Enter home health nurse Molly. She is fairly young and mostly chipper. I told her right off the bat about my staple phobia and she also catered to my wimpy request to try and keep them so I wouldn't see them. We went through two pouch changes successfully and she was very good to me and kept things covered. She also didn't laugh when I covered my eyes with a pillow so she could change the dressings. (Note: I did actually do one dressing change myself when I decided I *needed* a shower because I was too disgusting to keep doing the sponge bath thing. It was not easy or pretty, but I did it)

Well, today was a big day for Molly and I as it was staple removal day. I asked her to call me a half hour before she came over so I could take a Vicodin. She remembered and called me this morning to tell me she was on her way. Molly kept telling me during her last visit that taking the staples out wasn't going to hurt, but I couldn't believe her as much as I wanted to. We got things started by taking off my old pouch and wafer and cleaning up the area around my stoma. Then I went back to my old pillow over the eyes trick and Molly went to work on removing the staples. I could feel a slight bit of pressure and then she said, "The first one is done." I couldn't believe it! It didn't hurt at all. So much time invested in worrying and being nervous and I barely felt a thing. She kept working and I kept my face under the pillow. There were two around my belly button that felt a little pinchy, but never anything I would call painful. Then, we were finished. Molly is a rock star and I told her that while she was putting the steri-strips on my incision. They will be on there until they fall off, probably another week or so. We finished things up by getting the new pouch and wafer ready and putting it on. I felt really relieved to have that all over with.

The plan is to have Molly come back on Friday. I will set things up in the bathroom and make a run at changing the pouch all by myself for the first time. I know all the steps and how to get things ready, but this will be the first time that I do it on my own. Assuming I do a good job, I will graduate from home health care and then I'm on my own unless I have problems that warrant a call to the ET nurses up in Cleveland. It's kind of exciting to be moving on to the next chapter in my recovery. I feel like I'm adapting well to life with the ileostomy and I'm definitely grateful to be feeling healthier than I have in years. I still get tired pretty easily, but I know that's just part of recovering from major surgery and it will get better as the days go by.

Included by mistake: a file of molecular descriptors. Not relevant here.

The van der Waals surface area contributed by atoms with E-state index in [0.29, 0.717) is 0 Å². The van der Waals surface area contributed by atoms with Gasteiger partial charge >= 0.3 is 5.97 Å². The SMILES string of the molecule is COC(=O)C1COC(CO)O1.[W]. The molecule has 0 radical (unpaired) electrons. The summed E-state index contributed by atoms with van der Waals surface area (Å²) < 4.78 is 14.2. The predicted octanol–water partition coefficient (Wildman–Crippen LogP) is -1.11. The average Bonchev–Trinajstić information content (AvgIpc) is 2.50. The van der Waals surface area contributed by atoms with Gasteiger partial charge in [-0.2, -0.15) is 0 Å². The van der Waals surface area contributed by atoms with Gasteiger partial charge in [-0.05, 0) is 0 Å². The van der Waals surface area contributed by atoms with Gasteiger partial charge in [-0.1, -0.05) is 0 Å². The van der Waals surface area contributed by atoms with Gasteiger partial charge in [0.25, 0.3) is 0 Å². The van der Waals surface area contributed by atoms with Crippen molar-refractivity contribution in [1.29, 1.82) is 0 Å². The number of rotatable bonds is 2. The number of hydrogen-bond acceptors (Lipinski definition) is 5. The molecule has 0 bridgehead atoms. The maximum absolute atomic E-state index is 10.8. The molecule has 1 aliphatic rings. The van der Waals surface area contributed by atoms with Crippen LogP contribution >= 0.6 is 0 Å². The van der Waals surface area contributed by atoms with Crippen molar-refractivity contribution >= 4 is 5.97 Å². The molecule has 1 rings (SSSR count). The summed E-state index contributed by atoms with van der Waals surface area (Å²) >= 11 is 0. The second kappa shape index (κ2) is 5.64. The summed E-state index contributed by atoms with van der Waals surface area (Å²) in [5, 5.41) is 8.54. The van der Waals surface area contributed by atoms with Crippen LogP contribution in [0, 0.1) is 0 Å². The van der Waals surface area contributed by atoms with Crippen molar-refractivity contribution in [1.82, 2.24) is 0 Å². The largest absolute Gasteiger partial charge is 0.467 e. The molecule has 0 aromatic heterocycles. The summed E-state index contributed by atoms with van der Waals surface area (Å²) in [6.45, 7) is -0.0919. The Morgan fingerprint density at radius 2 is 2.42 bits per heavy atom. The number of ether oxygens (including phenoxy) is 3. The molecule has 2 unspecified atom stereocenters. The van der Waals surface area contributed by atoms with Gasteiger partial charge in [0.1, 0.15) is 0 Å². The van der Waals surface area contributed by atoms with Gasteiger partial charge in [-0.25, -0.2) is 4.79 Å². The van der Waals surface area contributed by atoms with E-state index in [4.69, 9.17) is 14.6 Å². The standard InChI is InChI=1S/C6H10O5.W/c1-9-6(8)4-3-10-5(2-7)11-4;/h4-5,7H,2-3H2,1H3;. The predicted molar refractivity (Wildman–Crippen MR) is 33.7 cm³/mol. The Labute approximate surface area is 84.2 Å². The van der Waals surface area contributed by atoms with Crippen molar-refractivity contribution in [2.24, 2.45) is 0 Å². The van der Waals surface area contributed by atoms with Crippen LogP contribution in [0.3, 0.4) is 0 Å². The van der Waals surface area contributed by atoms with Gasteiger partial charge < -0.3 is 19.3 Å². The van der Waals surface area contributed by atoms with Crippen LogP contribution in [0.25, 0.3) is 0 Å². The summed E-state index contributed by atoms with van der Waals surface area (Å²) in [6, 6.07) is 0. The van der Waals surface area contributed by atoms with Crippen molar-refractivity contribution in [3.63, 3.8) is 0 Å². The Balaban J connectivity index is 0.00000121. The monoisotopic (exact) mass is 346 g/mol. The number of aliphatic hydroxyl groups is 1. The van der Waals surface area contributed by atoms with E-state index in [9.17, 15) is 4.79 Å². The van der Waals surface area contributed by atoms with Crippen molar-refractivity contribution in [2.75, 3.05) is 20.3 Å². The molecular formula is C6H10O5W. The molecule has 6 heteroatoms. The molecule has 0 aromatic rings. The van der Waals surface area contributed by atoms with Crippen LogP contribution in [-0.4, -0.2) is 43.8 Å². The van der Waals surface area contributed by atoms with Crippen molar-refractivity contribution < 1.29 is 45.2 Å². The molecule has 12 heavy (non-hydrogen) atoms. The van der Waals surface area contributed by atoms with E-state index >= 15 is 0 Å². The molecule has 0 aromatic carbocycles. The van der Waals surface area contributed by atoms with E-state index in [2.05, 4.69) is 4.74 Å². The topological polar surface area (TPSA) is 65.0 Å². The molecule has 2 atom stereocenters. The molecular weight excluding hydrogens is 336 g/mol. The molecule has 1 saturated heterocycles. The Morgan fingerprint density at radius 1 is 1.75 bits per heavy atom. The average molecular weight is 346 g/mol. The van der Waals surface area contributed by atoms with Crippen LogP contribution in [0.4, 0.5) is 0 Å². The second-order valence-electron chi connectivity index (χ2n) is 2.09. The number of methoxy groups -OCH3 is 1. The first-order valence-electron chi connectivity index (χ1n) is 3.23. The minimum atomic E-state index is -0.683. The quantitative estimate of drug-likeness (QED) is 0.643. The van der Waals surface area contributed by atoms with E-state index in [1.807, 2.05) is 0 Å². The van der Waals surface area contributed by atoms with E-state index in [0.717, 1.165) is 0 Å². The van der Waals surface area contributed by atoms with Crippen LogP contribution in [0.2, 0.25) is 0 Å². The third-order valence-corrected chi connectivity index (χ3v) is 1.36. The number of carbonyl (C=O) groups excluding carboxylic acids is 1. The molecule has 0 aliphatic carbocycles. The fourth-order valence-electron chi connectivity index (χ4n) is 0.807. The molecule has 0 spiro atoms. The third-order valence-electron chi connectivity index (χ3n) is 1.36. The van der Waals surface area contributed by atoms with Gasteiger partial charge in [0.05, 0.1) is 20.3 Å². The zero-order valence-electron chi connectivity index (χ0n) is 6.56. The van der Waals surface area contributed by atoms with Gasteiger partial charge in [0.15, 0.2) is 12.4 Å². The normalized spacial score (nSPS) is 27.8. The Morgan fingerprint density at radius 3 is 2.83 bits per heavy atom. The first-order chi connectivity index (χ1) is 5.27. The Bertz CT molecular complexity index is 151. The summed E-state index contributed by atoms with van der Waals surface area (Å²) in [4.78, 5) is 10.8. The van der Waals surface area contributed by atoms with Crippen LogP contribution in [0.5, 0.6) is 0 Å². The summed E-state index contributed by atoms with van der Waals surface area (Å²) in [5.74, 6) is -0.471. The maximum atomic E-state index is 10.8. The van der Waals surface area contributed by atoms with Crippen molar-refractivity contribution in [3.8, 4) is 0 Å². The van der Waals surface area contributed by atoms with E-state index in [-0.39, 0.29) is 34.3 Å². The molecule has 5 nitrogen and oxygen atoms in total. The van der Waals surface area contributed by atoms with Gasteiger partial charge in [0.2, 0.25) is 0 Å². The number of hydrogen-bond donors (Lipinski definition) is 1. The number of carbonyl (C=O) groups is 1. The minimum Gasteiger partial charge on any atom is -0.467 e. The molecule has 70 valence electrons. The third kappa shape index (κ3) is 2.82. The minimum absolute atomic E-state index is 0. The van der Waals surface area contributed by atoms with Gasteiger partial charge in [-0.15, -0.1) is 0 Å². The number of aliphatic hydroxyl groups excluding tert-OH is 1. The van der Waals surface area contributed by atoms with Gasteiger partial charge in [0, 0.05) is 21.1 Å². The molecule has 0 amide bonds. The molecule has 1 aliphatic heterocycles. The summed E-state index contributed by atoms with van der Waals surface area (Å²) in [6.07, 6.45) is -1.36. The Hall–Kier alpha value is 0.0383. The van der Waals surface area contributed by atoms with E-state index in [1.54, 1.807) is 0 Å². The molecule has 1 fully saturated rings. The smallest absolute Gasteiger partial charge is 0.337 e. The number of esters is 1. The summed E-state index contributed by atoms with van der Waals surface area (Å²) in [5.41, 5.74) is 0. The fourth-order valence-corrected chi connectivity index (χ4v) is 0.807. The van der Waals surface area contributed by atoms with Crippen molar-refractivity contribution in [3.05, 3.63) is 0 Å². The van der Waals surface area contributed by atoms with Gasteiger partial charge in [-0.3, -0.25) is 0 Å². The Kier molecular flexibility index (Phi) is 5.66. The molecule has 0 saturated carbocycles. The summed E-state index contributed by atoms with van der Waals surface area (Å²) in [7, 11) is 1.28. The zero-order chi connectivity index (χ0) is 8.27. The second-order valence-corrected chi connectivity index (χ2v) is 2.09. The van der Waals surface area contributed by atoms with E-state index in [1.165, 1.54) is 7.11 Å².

Speaking of recovery: I am now able to walk one mile on the treadmill without stopping. I feel really good about this. I need to get a regular exercise routine back in place, especially since I went back to Weight Watchers tonight. I officially lost 13 pounds while I was away from meetings for surgery and recovery. I feel good about that number. It was originally more like 20, but I made an effort to put a little back on because I was feeling pretty weak and run down. I am 39 pounds away from my desired goal weight right now. I want to take that off by October and I'm confident that I can do it. It will definitely be easier when I can start running again, but I have to be patient. My short term goal is to walk one mile every day. A little longer term is to be ready to walk two miles at a decent pace in time to re-join my training group on May 21st. I know I can do it!

Saturday, April 2, 2011

Some Firsts

Well, the last couple of days have included some good firsts for me and my ileostomy:

*We ventured out to the grocery store. It was a short trip and my husband handled all of the cart pushing, grocery hauling, and baby wrangling. I mostly just had to point to stuff I wanted and try to keep up with his fast walking. We weren't there long, but I needed a nap when we got home. Interesting tidbit: I felt really paranoid about people running into me. I think it was more about the incision than worrying about someone bumping the ostomy or something. I am really skittish about falling or getting bumped and injuring the incision for some reason. I guess I just feel vulnerable with my Franken-zipper belly right now.

*I also popped into the library. Right now I'm wearing mostly workout type clothes so I don't have restricting stuff around my waist (again, incision related). I was really happy though to not feel self-conscious. I didn't once find myself wondering if anyone could tell I was wearing the pouch or anything like that. Happy!

*I put in a 20 minute slow and easy walk on our treadmill. This is big news because it means a return to a bit of exercise. I had to go really slow, but I felt great. I hope to do more today.

*I *finally* took a shower. It was heavenly. I've been doing all sponge bath type stuff since surgery, and it just felt awesome to get in there and let that hot water run over me. Despite my fears, my pouch didn't fall off or anything crazy like that. I did learn that you have to take a blow dryer and dry the fabric on the back or it will get your underwear and pants all soggy! :-)

I think that's all. It's been a busy couple of days, but I'm still finding plenty of time for resting and napping and all that good stuff that helps one recover. My weight has stabilized, so I feel like I'm able to get enough food now. I am actually planning to return to Weight Watchers on Tuesday and start my tracking back up. I think it will be nice to get that normalcy and routine back in place. Life is slowly coming back together.